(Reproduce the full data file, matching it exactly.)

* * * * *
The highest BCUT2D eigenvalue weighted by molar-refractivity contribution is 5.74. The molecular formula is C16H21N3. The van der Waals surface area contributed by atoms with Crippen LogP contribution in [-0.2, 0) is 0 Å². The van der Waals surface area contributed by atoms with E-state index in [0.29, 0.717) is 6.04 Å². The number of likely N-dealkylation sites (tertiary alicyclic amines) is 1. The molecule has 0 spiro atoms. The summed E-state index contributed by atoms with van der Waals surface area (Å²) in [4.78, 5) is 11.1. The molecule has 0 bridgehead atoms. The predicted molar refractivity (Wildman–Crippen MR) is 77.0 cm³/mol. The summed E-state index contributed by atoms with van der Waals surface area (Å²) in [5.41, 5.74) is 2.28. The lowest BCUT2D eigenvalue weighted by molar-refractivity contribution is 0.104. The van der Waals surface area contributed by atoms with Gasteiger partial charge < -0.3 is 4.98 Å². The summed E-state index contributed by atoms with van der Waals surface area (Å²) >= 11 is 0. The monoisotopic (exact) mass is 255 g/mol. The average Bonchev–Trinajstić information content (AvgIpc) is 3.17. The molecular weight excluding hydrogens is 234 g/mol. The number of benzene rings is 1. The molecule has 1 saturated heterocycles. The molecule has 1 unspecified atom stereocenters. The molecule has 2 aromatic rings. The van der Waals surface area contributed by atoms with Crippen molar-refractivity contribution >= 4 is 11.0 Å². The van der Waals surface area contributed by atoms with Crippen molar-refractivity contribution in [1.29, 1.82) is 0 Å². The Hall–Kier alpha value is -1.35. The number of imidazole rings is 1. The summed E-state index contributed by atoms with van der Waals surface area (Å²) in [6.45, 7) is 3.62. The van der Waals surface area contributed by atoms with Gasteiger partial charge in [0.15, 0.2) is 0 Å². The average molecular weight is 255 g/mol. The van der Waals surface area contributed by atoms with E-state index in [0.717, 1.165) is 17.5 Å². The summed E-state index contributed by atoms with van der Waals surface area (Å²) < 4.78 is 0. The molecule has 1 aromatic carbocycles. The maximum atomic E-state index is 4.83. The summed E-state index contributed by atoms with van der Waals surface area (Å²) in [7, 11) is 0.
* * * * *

The highest BCUT2D eigenvalue weighted by molar-refractivity contribution is 5.74. The molecular formula is C16H21N3. The van der Waals surface area contributed by atoms with Crippen LogP contribution in [-0.2, 0) is 0 Å². The van der Waals surface area contributed by atoms with E-state index in [0.29, 0.717) is 6.04 Å². The number of likely N-dealkylation sites (tertiary alicyclic amines) is 1. The molecule has 0 spiro atoms. The summed E-state index contributed by atoms with van der Waals surface area (Å²) in [4.78, 5) is 11.1. The molecule has 0 bridgehead atoms. The predicted molar refractivity (Wildman–Crippen MR) is 77.0 cm³/mol. The summed E-state index contributed by atoms with van der Waals surface area (Å²) in [5.41, 5.74) is 2.28. The lowest BCUT2D eigenvalue weighted by molar-refractivity contribution is 0.104. The van der Waals surface area contributed by atoms with Gasteiger partial charge < -0.3 is 4.98 Å². The summed E-state index contributed by atoms with van der Waals surface area (Å²) >= 11 is 0. The monoisotopic (exact) mass is 255 g/mol. The average Bonchev–Trinajstić information content (AvgIpc) is 3.17. The molecular weight excluding hydrogens is 234 g/mol. The number of benzene rings is 1. The molecule has 1 saturated heterocycles. The molecule has 1 unspecified atom stereocenters. The molecule has 2 aromatic rings. The van der Waals surface area contributed by atoms with Crippen molar-refractivity contribution >= 4 is 11.0 Å². The van der Waals surface area contributed by atoms with Crippen molar-refractivity contribution in [1.29, 1.82) is 0 Å². The Hall–Kier alpha value is -1.35. The number of imidazole rings is 1. The summed E-state index contributed by atoms with van der Waals surface area (Å²) in [6.45, 7) is 3.62. The van der Waals surface area contributed by atoms with Gasteiger partial charge in [0.15, 0.2) is 0 Å². The average molecular weight is 255 g/mol. The van der Waals surface area contributed by atoms with E-state index in [0.717, 1.165) is 17.5 Å². The summed E-state index contributed by atoms with van der Waals surface area (Å²) < 4.78 is 0. The molecule has 1 aromatic carbocycles. The maximum atomic E-state index is 4.83. The summed E-state index contributed by atoms with van der Waals surface area (Å²) in [7, 11) is 0.